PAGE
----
We may not immediately think of “trust” in the same context as critique, but, in my experience, the two are strongly linked.

Imagine that you’re receiving some critique on your work. And perhaps a colleague has pointed out something that they consider wrong, or in need of change. How does this make you feel? There are different ways that you might take the critique. You might feel a bit put on the spot or even attacked, and this might, in turn, cause you to feel defensive. I’m sure most of us have experienced this. It’s good to acknowledge how we feel after this happens. And then, to ask ourselves, how might we engage with critique in a way that doesn’t bring up so much unpleasant emotion?

Now imagine the reverse. You’ve observed something in your colleague’s work, that you consider wrong or that needs to change. You may hesitate to offer the critique, because you are concerned that they won’t take it well, or that it’s not a valid criticism. You may anticipate that your colleague will feel put on the spot, shown up, attacked, and perhaps defensive. Perhaps they are in a position of power in the organisation, and thus, you don’t feel comfortable taking the risk of sharing your critique with them. So you might hold back in giving your criticism.

Can we create a space in our teams, in which:

  1. a person can receive another’s honest opinions and critique, without feeling threatened or unhappy?
  2. a person can give their honest opinions and critique, without feeling that they’re threatening the other, making them feel unhappy, or putting anyone at risk?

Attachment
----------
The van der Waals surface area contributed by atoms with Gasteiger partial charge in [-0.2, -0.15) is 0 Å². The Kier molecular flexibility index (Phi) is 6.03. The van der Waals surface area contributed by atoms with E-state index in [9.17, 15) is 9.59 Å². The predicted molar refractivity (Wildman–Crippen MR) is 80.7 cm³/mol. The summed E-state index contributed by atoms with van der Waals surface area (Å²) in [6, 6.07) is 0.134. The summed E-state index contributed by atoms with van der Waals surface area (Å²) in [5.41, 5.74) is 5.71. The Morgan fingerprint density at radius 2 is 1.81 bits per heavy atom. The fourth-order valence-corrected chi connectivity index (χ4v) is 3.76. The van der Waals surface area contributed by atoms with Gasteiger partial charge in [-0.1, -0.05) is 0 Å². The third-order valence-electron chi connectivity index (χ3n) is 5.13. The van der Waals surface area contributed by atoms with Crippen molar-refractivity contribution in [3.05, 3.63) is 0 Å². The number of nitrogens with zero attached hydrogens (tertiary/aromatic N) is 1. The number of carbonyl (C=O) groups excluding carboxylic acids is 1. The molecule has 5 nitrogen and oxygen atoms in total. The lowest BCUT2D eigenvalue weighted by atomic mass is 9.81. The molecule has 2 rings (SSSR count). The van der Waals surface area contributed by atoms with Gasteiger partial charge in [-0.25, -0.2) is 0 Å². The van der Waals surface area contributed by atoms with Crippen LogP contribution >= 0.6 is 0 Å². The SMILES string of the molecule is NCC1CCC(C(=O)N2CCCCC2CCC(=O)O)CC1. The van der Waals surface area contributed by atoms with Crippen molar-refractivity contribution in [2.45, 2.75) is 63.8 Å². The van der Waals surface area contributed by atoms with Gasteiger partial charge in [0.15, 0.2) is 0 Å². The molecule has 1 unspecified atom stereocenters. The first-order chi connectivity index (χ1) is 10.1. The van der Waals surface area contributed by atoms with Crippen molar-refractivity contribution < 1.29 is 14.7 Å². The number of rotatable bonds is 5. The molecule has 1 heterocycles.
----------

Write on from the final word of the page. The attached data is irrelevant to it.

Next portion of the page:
By now you may be able to see where trust comes in.

When you receive critique from a colleague, but you trust that their intentions are common to yours (e.g. to do good work, to achieve good results for the client, customer, user, to make the world a better place) then you will likely be happier about hearing the critique. Rather than seeing it as something aimed at yourself, you’ll see both yourself and the critic aiming at a common, shared goal.

And likewise, if you give critique to a colleague, and you trust that they also share that common goal with you, then you will likely feel more comfortable sharing that critique with them, knowing that it’s less likely to be taken as a personal attack or threat, and more likely to be taken as an effort towards achieving the common goal.

So, being able to trust your colleagues’ intentions and motivations, within a framework of shared goals, can create an emotional environment in which critique feels safe on both sides.

This doesn’t necessarily mean that power structures have to be removed or drastically altered. This can be difficult or impossible to do, in some organisations. But it does mean that, wherever people sit within the structure, they feel enough trust to be able to express honest opinions and critique about the team’s work. And that they can separate honest opinions and critique about the work from from themselves and their personal feelings. Or, perhaps even better, they can emotionally engage with opinions and critique with feelings of positivity, from the shared goal of doing great work, building a great product and improving people’s lives.